Oregon moves forward with its own net neutrality legislation

The bill requires state agencies get internet from providers that uphold net neutrality.

Oregon moves forward with its own net neutrality legislation

Oregon legislators just took a step towards protecting net neutrality in their state. The Oregon House of Representatives passed a proposal yesterday that would require state agencies to sign internet service contracts with providers that abide by net neutrality practices, meaning no blocking, throttling or paid prioritization. The bill now heads to the state Senate. While governors in Montana, New York, New Jersey, Hawaii and Vermont have signed executive orders that institute similar requirements on state agencies, a handful of states are pursuing comparable statutes through legislation.

States that are going the legislative route include Iowa, Maryland, Kansas, Rhode Island, South Dakota, Tennessee and Wisconsin. By prohibiting state agencies from working with ISPs that don't adhere to net neutrality ideals, these states believe they are circumventing the FCC order that prevents state governments from passing laws that contradict its own rules. By changing the rules for state agencies rather than directly regulating ISPs themselves, these states hope they can protect net neutrality while not running afoul of the FCC's order. However, a number of other states are pursuing or considering legislation that does directly regulate ISP practices in their states. Washington's House passed such a bill earlier this month, pushing it forward to the state Senate. And California's Senate approved a similar measure in January, moving the proposed legislation to the State Assembly. You can see a full list of which states are considering their own net neutrality laws here.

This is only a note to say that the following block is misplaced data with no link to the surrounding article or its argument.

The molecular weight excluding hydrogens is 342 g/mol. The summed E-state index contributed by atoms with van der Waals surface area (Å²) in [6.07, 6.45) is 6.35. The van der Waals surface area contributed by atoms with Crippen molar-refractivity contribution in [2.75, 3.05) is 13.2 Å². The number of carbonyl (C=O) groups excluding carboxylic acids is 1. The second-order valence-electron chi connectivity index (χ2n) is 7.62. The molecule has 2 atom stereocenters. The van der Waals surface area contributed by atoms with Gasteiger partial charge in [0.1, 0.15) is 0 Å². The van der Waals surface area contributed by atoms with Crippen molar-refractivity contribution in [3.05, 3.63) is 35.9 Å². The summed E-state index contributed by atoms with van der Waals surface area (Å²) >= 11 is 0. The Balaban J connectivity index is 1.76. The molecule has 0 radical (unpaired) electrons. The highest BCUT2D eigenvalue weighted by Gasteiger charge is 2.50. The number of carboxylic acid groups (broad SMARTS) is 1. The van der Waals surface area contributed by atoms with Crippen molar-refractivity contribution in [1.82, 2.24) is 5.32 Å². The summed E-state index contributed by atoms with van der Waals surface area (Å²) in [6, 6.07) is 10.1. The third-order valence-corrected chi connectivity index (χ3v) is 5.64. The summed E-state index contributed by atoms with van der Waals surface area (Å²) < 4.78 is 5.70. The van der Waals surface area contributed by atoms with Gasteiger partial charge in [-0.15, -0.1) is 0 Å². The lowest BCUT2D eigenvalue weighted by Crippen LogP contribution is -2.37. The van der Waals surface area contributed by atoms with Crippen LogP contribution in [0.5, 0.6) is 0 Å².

While states are working on their own efforts, a number of state attorneys general have filed a lawsuit challenging the FCC order and 50 Senators have backed a measure that would restore net neutrality protections. The FCC's order was published in the Federal Register last week, from which point legislators have just 60 days to overturn it.